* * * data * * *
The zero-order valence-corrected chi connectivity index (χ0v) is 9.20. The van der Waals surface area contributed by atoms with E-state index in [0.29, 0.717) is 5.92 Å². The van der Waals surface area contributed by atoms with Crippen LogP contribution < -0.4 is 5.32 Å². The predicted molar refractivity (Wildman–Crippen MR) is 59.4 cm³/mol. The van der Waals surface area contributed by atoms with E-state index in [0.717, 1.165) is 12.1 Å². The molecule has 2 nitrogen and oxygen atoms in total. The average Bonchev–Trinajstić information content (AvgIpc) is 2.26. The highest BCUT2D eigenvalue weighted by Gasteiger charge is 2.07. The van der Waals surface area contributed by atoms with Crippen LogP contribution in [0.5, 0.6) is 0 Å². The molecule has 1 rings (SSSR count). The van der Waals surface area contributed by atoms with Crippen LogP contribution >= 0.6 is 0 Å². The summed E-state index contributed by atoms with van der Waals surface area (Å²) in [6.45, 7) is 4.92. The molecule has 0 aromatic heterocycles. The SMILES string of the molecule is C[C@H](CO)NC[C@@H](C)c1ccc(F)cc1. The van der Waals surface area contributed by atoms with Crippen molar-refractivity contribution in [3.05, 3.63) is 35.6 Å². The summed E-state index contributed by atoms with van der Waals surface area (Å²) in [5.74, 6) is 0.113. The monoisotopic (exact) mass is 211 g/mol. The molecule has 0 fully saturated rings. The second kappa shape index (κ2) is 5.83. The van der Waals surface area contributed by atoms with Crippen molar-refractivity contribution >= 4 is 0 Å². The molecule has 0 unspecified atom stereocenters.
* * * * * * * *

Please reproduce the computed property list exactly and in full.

The zero-order valence-corrected chi connectivity index (χ0v) is 9.20. The van der Waals surface area contributed by atoms with E-state index in [0.29, 0.717) is 5.92 Å². The van der Waals surface area contributed by atoms with Crippen LogP contribution < -0.4 is 5.32 Å². The predicted molar refractivity (Wildman–Crippen MR) is 59.4 cm³/mol. The van der Waals surface area contributed by atoms with E-state index in [0.717, 1.165) is 12.1 Å². The molecule has 2 nitrogen and oxygen atoms in total. The average Bonchev–Trinajstić information content (AvgIpc) is 2.26. The highest BCUT2D eigenvalue weighted by Gasteiger charge is 2.07. The van der Waals surface area contributed by atoms with Crippen LogP contribution in [0.5, 0.6) is 0 Å². The molecule has 1 rings (SSSR count). The van der Waals surface area contributed by atoms with Crippen LogP contribution >= 0.6 is 0 Å². The summed E-state index contributed by atoms with van der Waals surface area (Å²) in [6.45, 7) is 4.92. The molecule has 0 aromatic heterocycles. The SMILES string of the molecule is C[C@H](CO)NC[C@@H](C)c1ccc(F)cc1. The van der Waals surface area contributed by atoms with Crippen molar-refractivity contribution in [3.05, 3.63) is 35.6 Å². The summed E-state index contributed by atoms with van der Waals surface area (Å²) in [5.74, 6) is 0.113. The monoisotopic (exact) mass is 211 g/mol. The molecule has 0 fully saturated rings. The second kappa shape index (κ2) is 5.83. The van der Waals surface area contributed by atoms with Crippen molar-refractivity contribution >= 4 is 0 Å². The molecule has 0 unspecified atom stereocenters.